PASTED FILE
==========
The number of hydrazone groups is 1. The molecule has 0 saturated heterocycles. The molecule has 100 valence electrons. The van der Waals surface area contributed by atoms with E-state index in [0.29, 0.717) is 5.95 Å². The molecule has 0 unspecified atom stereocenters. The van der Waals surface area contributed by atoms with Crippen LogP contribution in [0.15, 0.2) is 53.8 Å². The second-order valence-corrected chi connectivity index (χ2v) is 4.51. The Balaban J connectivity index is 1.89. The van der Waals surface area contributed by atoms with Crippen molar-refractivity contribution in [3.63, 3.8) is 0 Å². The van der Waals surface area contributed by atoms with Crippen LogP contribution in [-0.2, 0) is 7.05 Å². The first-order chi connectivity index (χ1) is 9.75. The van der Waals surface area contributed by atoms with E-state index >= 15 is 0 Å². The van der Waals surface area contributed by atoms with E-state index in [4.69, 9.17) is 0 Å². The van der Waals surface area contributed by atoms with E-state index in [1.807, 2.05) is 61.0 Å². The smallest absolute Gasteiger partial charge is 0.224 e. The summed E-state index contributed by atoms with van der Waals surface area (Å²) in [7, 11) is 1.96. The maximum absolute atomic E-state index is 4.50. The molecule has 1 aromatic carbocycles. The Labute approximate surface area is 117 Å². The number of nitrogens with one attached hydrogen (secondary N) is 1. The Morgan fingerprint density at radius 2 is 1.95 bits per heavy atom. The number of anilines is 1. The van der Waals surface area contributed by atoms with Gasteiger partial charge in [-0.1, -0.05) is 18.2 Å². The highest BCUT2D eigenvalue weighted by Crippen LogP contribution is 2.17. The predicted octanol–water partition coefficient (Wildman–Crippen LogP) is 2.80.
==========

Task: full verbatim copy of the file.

The number of hydrazone groups is 1. The molecule has 0 saturated heterocycles. The molecule has 100 valence electrons. The van der Waals surface area contributed by atoms with E-state index in [0.29, 0.717) is 5.95 Å². The molecule has 0 unspecified atom stereocenters. The van der Waals surface area contributed by atoms with Crippen LogP contribution in [0.15, 0.2) is 53.8 Å². The second-order valence-corrected chi connectivity index (χ2v) is 4.51. The Balaban J connectivity index is 1.89. The van der Waals surface area contributed by atoms with Crippen molar-refractivity contribution in [3.63, 3.8) is 0 Å². The van der Waals surface area contributed by atoms with Crippen LogP contribution in [-0.2, 0) is 7.05 Å². The first-order chi connectivity index (χ1) is 9.75. The van der Waals surface area contributed by atoms with E-state index >= 15 is 0 Å². The van der Waals surface area contributed by atoms with E-state index in [4.69, 9.17) is 0 Å². The van der Waals surface area contributed by atoms with E-state index in [1.807, 2.05) is 61.0 Å². The smallest absolute Gasteiger partial charge is 0.224 e. The summed E-state index contributed by atoms with van der Waals surface area (Å²) in [7, 11) is 1.96. The maximum absolute atomic E-state index is 4.50. The molecule has 1 aromatic carbocycles. The Labute approximate surface area is 117 Å². The number of nitrogens with one attached hydrogen (secondary N) is 1. The Morgan fingerprint density at radius 2 is 1.95 bits per heavy atom. The number of anilines is 1. The van der Waals surface area contributed by atoms with Gasteiger partial charge in [-0.1, -0.05) is 18.2 Å². The highest BCUT2D eigenvalue weighted by Crippen LogP contribution is 2.17. The predicted octanol–water partition coefficient (Wildman–Crippen LogP) is 2.80.